SciCombinator

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Concept: Hydrocarbon

403

Horizontal drilling and hydraulic fracturing are transforming energy production, but their potential environmental effects remain controversial. We analyzed 141 drinking water wells across the Appalachian Plateaus physiographic province of northeastern Pennsylvania, examining natural gas concentrations and isotopic signatures with proximity to shale gas wells. Methane was detected in 82% of drinking water samples, with average concentrations six times higher for homes <1 km from natural gas wells (P = 0.0006). Ethane was 23 times higher in homes <1 km from gas wells (P = 0.0013); propane was detected in 10 water wells, all within approximately 1 km distance (P = 0.01). Of three factors previously proposed to influence gas concentrations in shallow groundwater (distances to gas wells, valley bottoms, and the Appalachian Structural Front, a proxy for tectonic deformation), distance to gas wells was highly significant for methane concentrations (P = 0.007; multiple regression), whereas distances to valley bottoms and the Appalachian Structural Front were not significant (P = 0.27 and P = 0.11, respectively). Distance to gas wells was also the most significant factor for Pearson and Spearman correlation analyses (P < 0.01). For ethane concentrations, distance to gas wells was the only statistically significant factor (P < 0.005). Isotopic signatures (δ(13)C-CH4, δ(13)C-C2H6, and δ(2)H-CH4), hydrocarbon ratios (methane to ethane and propane), and the ratio of the noble gas (4)He to CH4 in groundwater were characteristic of a thermally postmature Marcellus-like source in some cases. Overall, our data suggest that some homeowners living <1 km from gas wells have drinking water contaminated with stray gases.

Concepts: Statistics, Hydrogen, Petroleum, Hydrocarbon, Natural gas, Methane, Ethane, Shale gas

256

Emissions of organic substances with potential toxicity to humans and the environment are a major concern surrounding the rapid industrial development in the Athabasca oil sands region (AOSR). Although concentrations of polycyclic aromatic hydrocarbons (PAHs) in some environmental samples have been reported, a comprehensive picture of organic contaminant sources, pathways, and sinks within the AOSR has yet to be elucidated. We sought to use a dynamic multimedia environmental fate model to reconcile the emissions and residue levels reported for three representative PAHs in the AOSR. Data describing emissions to air compiled from two official sources result in simulated concentrations in air, soil, water, and foliage that tend to fall close to or below the minimum measured concentrations of phenanthrene, pyrene, and benzo(a)pyrene in the environment. Accounting for evaporative emissions (e.g., from tailings pond disposal) provides a more realistic representation of PAH distribution in the AOSR. Such indirect emissions to air were found to be a greater contributor of PAHs to the AOSR atmosphere relative to reported direct emissions to air. The indirect pathway transporting uncontrolled releases of PAHs to aquatic systems via the atmosphere may be as significant a contributor of PAHs to aquatic systems as other supply pathways. Emission density estimates for the three PAHs that account for tailings pond disposal are much closer to estimated global averages than estimates based on the available emissions datasets, which fall close to the global minima. Our results highlight the need for improved accounting of PAH emissions from oil sands operations, especially in light of continued expansion of these operations.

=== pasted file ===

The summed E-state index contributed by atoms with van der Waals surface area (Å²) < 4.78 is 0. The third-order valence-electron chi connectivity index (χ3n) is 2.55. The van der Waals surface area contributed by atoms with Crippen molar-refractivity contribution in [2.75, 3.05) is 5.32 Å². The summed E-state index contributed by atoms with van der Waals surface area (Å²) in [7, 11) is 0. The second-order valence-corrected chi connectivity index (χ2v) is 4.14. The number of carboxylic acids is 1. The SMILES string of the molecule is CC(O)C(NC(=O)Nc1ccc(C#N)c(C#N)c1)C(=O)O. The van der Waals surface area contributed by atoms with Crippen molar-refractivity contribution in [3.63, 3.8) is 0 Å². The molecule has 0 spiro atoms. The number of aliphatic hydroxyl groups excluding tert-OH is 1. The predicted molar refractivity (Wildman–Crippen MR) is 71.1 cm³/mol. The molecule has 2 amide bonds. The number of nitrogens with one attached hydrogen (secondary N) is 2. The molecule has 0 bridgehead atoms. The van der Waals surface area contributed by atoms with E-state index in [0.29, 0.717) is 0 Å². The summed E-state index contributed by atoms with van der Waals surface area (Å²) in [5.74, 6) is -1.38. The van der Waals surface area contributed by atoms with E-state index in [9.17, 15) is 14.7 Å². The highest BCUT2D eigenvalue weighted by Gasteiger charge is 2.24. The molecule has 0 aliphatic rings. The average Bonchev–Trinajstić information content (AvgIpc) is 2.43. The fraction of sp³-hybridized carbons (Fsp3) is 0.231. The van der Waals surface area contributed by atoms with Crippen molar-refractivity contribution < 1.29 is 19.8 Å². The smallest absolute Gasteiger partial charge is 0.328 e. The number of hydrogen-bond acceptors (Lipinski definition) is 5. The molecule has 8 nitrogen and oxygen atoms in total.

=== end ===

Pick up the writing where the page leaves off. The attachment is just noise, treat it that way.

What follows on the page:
Concepts: Petroleum, Polycyclic aromatic hydrocarbon, Organic chemistry, Hydrocarbon, Aromaticity, Naphthalene, Phenanthrene, Anthracene

169

BACKGROUND: Bronchial asthma is one of the most prevalent diseases in Arab children. Environmental pollution has been suggested to be considered causative of asthma, nasal symptoms and bronchitis in both children and adult. The objectives of this study were to evaluate the association between serum polycyclic aromatic hydrocarbons (PAHs) levels, asthma and allergic outcomes among Saudi children aged up to 15 yrs. We hypothesized that increased serum PAHs are associated with allergy, asthma, or respiratory symptoms. METHODS: A total of 195 Saudi children (98 asthma pediatric patients and 97 healthy controls) were randomly selected from the Riyadh Cohort Study for inclusion. The diagnosis of Asthma was based on established pediatric diagnosis and medications taken. RESULTS: Asthma related markers showed highly significant differences between children with and without asthma. Thus IgE, resistin and IL-4 were significantly increased (p 0.004, 0.001 and 0.003, respectively) in children with asthma compared with non-asthma control subjects. GMCSF, IFN-gamma, IL-5, IL-8 and IL-10, on the other hand, were significantly decreased in children with asthma (p 0.003, 0.03, 0.001, 0.004 and 0.03, respectively). Strong associations between serum PAHs levels and biomarkers of childhood asthma were detected in Arabic children. Data confirmed the role of naphthalene, 4H-cyclobenta[def]phenanthrene, 1,2-benzanthracene, chrysene and benzo(e)acephenanthrylene in childhood asthma; levels of these PAHs were correlated with asthma related biomarkers including IgE, resistin, GMCSF and IFN-gamma as well as IL-4, IL-5, IL-8 and IL-10 cytokines. CONCLUSIONS: This data highlight the pivotal role of specific PAHs in childhood asthma.